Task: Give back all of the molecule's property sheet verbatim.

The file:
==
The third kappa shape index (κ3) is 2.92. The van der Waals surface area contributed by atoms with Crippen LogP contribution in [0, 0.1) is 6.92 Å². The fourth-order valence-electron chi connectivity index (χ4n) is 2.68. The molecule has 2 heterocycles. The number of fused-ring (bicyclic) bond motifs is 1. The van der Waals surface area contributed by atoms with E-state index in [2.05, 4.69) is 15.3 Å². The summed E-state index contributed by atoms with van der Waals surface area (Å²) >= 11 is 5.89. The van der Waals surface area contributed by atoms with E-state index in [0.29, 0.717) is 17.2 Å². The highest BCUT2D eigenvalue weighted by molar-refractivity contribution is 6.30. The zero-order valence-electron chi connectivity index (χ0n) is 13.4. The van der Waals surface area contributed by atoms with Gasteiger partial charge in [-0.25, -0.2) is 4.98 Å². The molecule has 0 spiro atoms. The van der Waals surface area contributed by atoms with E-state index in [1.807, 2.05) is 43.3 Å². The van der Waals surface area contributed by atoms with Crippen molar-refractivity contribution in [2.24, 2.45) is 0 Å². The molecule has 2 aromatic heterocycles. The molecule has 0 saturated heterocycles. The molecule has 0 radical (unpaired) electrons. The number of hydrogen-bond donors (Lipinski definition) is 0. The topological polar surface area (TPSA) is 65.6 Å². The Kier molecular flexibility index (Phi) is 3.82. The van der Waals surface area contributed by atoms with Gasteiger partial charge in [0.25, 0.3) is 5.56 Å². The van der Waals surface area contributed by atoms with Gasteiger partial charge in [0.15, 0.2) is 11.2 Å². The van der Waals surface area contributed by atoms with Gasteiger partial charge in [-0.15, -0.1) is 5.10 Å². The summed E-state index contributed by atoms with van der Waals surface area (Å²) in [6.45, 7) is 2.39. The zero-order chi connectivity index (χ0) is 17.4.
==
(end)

The third kappa shape index (κ3) is 2.92. The van der Waals surface area contributed by atoms with Crippen LogP contribution in [0, 0.1) is 6.92 Å². The fourth-order valence-electron chi connectivity index (χ4n) is 2.68. The molecule has 2 heterocycles. The number of fused-ring (bicyclic) bond motifs is 1. The van der Waals surface area contributed by atoms with E-state index in [2.05, 4.69) is 15.3 Å². The summed E-state index contributed by atoms with van der Waals surface area (Å²) >= 11 is 5.89. The van der Waals surface area contributed by atoms with E-state index in [0.29, 0.717) is 17.2 Å². The highest BCUT2D eigenvalue weighted by molar-refractivity contribution is 6.30. The zero-order valence-electron chi connectivity index (χ0n) is 13.4. The van der Waals surface area contributed by atoms with Gasteiger partial charge in [-0.25, -0.2) is 4.98 Å². The molecule has 0 spiro atoms. The van der Waals surface area contributed by atoms with E-state index in [1.807, 2.05) is 43.3 Å². The van der Waals surface area contributed by atoms with Crippen molar-refractivity contribution in [2.24, 2.45) is 0 Å². The molecule has 2 aromatic heterocycles. The molecule has 0 saturated heterocycles. The molecule has 0 radical (unpaired) electrons. The number of hydrogen-bond donors (Lipinski definition) is 0. The topological polar surface area (TPSA) is 65.6 Å². The Kier molecular flexibility index (Phi) is 3.82. The van der Waals surface area contributed by atoms with Gasteiger partial charge in [0.25, 0.3) is 5.56 Å². The van der Waals surface area contributed by atoms with Gasteiger partial charge in [0.15, 0.2) is 11.2 Å². The van der Waals surface area contributed by atoms with Gasteiger partial charge in [-0.15, -0.1) is 5.10 Å². The summed E-state index contributed by atoms with van der Waals surface area (Å²) in [6.45, 7) is 2.39. The zero-order chi connectivity index (χ0) is 17.4.